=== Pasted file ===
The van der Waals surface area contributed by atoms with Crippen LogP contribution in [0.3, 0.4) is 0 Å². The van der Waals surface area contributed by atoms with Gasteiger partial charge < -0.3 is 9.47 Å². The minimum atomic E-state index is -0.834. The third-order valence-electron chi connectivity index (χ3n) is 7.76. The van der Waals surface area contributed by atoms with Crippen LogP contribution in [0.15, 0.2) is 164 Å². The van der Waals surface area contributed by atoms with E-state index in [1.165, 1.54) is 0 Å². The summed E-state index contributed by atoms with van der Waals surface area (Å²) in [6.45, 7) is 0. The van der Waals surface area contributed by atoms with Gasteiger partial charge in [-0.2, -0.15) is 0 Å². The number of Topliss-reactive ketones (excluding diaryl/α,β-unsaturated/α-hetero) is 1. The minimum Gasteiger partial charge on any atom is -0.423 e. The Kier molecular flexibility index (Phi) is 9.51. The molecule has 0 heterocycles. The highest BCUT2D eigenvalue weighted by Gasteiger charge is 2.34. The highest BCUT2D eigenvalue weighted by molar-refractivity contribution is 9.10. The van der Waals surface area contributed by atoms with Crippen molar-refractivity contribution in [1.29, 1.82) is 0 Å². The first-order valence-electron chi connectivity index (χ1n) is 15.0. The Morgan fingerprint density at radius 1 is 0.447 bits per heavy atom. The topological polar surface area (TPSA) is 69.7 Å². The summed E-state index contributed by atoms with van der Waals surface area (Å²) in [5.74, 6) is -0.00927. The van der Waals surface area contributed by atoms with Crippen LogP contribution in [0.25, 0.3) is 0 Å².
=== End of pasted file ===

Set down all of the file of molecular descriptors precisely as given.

The van der Waals surface area contributed by atoms with Crippen LogP contribution in [0.3, 0.4) is 0 Å². The van der Waals surface area contributed by atoms with Gasteiger partial charge < -0.3 is 9.47 Å². The minimum atomic E-state index is -0.834. The third-order valence-electron chi connectivity index (χ3n) is 7.76. The van der Waals surface area contributed by atoms with Crippen LogP contribution in [0.15, 0.2) is 164 Å². The van der Waals surface area contributed by atoms with E-state index in [1.165, 1.54) is 0 Å². The summed E-state index contributed by atoms with van der Waals surface area (Å²) in [6.45, 7) is 0. The van der Waals surface area contributed by atoms with Gasteiger partial charge in [-0.2, -0.15) is 0 Å². The number of Topliss-reactive ketones (excluding diaryl/α,β-unsaturated/α-hetero) is 1. The minimum Gasteiger partial charge on any atom is -0.423 e. The Kier molecular flexibility index (Phi) is 9.51. The molecule has 0 heterocycles. The highest BCUT2D eigenvalue weighted by Gasteiger charge is 2.34. The highest BCUT2D eigenvalue weighted by molar-refractivity contribution is 9.10. The van der Waals surface area contributed by atoms with Crippen molar-refractivity contribution in [1.29, 1.82) is 0 Å². The first-order valence-electron chi connectivity index (χ1n) is 15.0. The Morgan fingerprint density at radius 1 is 0.447 bits per heavy atom. The topological polar surface area (TPSA) is 69.7 Å². The summed E-state index contributed by atoms with van der Waals surface area (Å²) in [5.74, 6) is -0.00927. The van der Waals surface area contributed by atoms with Crippen LogP contribution in [0.25, 0.3) is 0 Å².